is a pity to throw a heart like yours nnder a clod of earth, 
and I will give you an opportunity to save both yourself and 
your father. Stand upon yonder cliff as the sun rises ; there, 
according lo the custom of your people wave this lance above 
your head. Shout your own name and yonr father's so that 
all of your people can hear, and tell them that in one hour 
thirty thousand Arabs will draw sword in the cause of Herao- 
liu8. Then throw your lance, and if your aim be good and 
you kill an Arab, that moment will I set your father free, 
and yon will be made a prince among my people. Refuse 
me, and, after I have tortured you, wiUi red-hot irons will I 
bum out your father's eyes." 

He bad scarcely ceased speaking when the old sheikh ez- 


190 die Speaker 

claimed: "M; Boni Mj Kananal I hsTe wronged thee I 
Forgive me if tiioa canst, bat let him bum oat mv eyes I Oh, 
Dot for all the ^es that watched the stars would I have a scoi 
of mine a traitor. Thou wouldst not lift a lance before : I 
charge ihee, nov, by Allah, lift it not for any price that may 
be offered thee by this dog of an infidel ! " 

Eanana fixed hie eyes on Manual and asked : " Will the 
Prince allow his captive to sit alone till euurise and consider 
his offer ? " 

" Take him out upon the cliff, and let him sit alone," said 

Kanana chose a spot from which he could overiook the 
entire valley. One glance and he recognized the result of 
Eahled's last resolve. In the gray distance he saw laden 
camels moving to the south. He saw dark spots, most dis- 
tant in the v^ey, suddenly disappear. They were folding 
their tents. They were moving away ! Eahled the Invincible 
bad ordered a retreat I 

Kanana knew that a retreat at that mtHuent meant death 
to Arabia, but he did not move again till an officer touched 
him on the shoulder and warned lum that in a moment more 
the sun would rise. 

With a startled shudder, he arose. " Qive me that lance 1 " 
he said. He took the lance, tested it, and threw it scornfully 
upon the ground. 

" Give me a heavier one. Do you think me like your 
Qreek boys, made of wax? Give me a lance that when it 
strikes will HU." 

They mve him a heavier lance. 

" The hand-rest is too small for a Bedouin," he muttered,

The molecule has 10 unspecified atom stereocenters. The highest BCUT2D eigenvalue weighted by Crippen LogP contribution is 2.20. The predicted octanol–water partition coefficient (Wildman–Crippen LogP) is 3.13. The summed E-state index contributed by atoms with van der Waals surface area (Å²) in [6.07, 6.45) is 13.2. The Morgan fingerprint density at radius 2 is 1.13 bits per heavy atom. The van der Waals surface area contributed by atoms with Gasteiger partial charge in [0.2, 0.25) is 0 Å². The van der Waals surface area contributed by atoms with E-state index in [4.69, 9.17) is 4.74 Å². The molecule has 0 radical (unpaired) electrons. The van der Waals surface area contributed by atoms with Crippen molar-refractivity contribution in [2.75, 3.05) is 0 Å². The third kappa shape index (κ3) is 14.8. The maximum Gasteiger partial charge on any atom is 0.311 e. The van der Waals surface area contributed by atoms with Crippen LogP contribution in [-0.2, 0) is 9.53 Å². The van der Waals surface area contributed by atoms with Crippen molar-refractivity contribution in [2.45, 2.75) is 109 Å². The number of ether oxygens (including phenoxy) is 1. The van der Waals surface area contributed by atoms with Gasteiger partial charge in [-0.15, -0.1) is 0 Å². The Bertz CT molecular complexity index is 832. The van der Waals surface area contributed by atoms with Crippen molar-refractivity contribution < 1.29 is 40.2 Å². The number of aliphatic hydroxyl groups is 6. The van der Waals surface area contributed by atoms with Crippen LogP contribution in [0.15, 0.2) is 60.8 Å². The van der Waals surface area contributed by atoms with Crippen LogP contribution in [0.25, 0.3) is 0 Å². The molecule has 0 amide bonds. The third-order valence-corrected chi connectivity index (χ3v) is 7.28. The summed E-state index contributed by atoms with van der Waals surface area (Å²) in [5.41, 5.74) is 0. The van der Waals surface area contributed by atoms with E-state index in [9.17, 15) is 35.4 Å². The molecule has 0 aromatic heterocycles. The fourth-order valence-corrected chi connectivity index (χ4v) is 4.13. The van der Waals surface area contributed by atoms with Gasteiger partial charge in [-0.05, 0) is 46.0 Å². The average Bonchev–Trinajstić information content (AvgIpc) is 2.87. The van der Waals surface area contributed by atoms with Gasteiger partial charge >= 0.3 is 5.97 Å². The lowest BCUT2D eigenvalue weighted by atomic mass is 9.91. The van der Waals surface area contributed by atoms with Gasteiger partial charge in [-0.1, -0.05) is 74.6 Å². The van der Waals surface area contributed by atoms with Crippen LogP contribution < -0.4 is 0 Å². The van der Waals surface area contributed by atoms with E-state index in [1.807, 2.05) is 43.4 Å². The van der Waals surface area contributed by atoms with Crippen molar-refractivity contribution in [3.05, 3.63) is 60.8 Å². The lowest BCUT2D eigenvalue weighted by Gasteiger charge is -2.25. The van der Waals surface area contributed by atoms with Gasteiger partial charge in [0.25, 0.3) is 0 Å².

grasping it ; " but wait ! I can remedy that myself." 

As he spoke he tore off a strip from beneath his coat, and, 
turning sharply about, walked before them to the edge of 
the cliff, winding the strip firmly about the hand-rest of the 
lance. Upon the very brink he stood erect and waited. 

The sun rose out of the plain and flashed with blinding 
force upon the Bedouin boy. 

" Are you afraid ? " muttered the Prince. 

Eanana did not torn bis head as he answered : " Do yon 
see yonder man npon a gray horse, moving slowly among his 
solders ? He is coming nearer, nearer. 'llist man is Eahled 
the Invincible." 

" Kill him," said the prince, " and thou shalt be loaded 
down with gold till the day when thou diest of old age." 

Kanana made no reply, but watched calmly and waited till 


Ciie ^eobo; m 

at last Eafaled left the line of soldiers and rode alone nearer 
the cliff. 

" Now is your chance, now, now ! " exclaimed the Prince; 

Slowly Kanana raised hia lance ; three times he waved it 
above hjs head ; three times be ahoated : " I am Eanana, son 
of the Terror of the Desert ! " in the manner of a Bedoniu 
who challenges an enemy to fight; or meets a foe upon tiie 

For a moment, then, be hesitated ; the next sentence was 
hard to speak. He knew too well what the result wonld be. 
All that vast army down below was looking npon h'Tn , Thon- 
sandfl wonld bear his words; tens of thousands would see 
what followed them. 

" Go on t Go on 1 " the Prince ejaculated, fiercely. 

Eanana drew a deep breath and shouted : " In one hour 
thir^ thousands Arabs will draw the sword in the army of 
Heraclios ! " 

Then, gathering all bis strength, be harled the lance 
directly at the great Mohammedan general, who had not 
moved since be began to speak. 

Throughout those two great armies one might have heard 
a sparrow chirp, as the gleaming, flashing blade fell like a 
meteor from the cliff. It pierced the gray charger; the war 
horse of Eahled plunged forward and fell dying upon the 
plain. A fierce howl rose from the ranks of the Arabians. 

" Eanana, the traitor t A curse upon the traitor t " rent 
the air. Such was the confusion which followed that had the 
Greeks been ready to advance, a thousand might have put an 
hundred thousand Bedouins to flight. But they were not 

Eanana stood motionless upon the cliff. He heard the